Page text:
Get started with IBM Internet of Things Cloud in 3 easy steps
Peter Xu 0100003NRH email@example.com | | Tags:  bluemix nodejs mqtt development cloud api ibm iot node-red internet_of_things
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Unless you’ve been hiding under a rock, you’ve probably been hearing a lot about the Internet of Things (IoT) recently. The IoT has the potential to usher a new wave of industrial innovation, and also fundamentally change every aspect of our daily consumer lives.
To realize this vision, an IoT cloud infrastructure is essential. IBM recently announced the availability of IBM Internet of Things Cloud for quick start prototyping. This new offering provides some fundamental capabilities for building your industry- and domain-specific solutions:
This may sound like a daunting task: intertwining all these devices, services, cloud, API and mobile capabilities and ensuring they work together here. Fortunately, you don’t have to adopt them all at once.
Following, you’ll find a prescriptive guide to help you navigate the journey toward the full promise of IoT, as we introduce these capabilities incrementally.
To quickly get started with IBM IoT cloud, I recommend following these three easy steps:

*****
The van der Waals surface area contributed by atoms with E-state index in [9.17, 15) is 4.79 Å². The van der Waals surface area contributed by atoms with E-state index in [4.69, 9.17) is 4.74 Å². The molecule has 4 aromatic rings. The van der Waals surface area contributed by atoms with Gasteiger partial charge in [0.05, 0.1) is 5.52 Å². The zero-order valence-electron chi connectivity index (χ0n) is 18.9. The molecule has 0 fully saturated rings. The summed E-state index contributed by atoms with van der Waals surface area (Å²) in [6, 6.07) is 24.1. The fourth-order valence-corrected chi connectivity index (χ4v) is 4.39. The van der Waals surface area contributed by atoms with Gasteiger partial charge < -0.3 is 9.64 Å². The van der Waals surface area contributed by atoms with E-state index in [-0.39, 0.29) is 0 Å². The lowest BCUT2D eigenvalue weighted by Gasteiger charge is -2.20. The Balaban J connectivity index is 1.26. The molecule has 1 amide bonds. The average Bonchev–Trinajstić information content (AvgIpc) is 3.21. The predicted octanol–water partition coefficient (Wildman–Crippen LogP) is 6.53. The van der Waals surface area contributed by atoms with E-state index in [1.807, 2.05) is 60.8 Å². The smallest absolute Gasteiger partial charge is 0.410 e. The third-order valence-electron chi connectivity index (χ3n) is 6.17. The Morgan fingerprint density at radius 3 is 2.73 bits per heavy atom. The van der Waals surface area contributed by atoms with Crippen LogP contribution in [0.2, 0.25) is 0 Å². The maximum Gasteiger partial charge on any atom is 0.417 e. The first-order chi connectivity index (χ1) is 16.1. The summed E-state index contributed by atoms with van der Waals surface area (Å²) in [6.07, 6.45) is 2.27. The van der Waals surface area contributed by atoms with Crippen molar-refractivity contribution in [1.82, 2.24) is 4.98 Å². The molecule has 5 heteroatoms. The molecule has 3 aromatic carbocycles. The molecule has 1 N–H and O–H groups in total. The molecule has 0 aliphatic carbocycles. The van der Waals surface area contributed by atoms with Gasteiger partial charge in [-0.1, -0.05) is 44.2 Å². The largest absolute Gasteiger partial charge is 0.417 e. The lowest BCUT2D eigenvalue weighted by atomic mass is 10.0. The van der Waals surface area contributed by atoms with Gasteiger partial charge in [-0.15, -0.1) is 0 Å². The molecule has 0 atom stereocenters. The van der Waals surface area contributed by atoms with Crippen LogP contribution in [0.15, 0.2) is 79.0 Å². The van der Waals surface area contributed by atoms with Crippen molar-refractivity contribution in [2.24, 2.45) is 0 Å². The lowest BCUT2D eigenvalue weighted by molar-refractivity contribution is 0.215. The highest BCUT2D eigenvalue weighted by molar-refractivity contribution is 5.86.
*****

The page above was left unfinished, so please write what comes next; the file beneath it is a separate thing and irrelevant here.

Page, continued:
1. Test the device simulation app.
Now you can swipe to see different sensors, or use up/down control to change the values of those sensors. You will notice the values reflected in charts and graph on second window adjust in real time.
2. Consume sensor data with IoT orchestration services
Using the Node-RED orchestration service in Bluemix
Essentially, there are IoT input and output Nodes, which publish or subscribe data to/from the devices. This creates endless possibilities for what you can do with this data. For example, in the diagram shown above, data can be logged, sent to Twitter, or integrated with Twilio services, which in turn sends SMS messages to your phone!
Build your own applications in Bluemix to consume devices data
3. Bring your own physical devices to produce data
Connect via popular devices
Provision your own devices
For this to work, you need to understand the MQTT protocol and have used one of the MQTT client libraries. IBM IoT has a dedicated MQTT broker, which has a topic-tree structure convention and requires special message format. You can find details at the link above.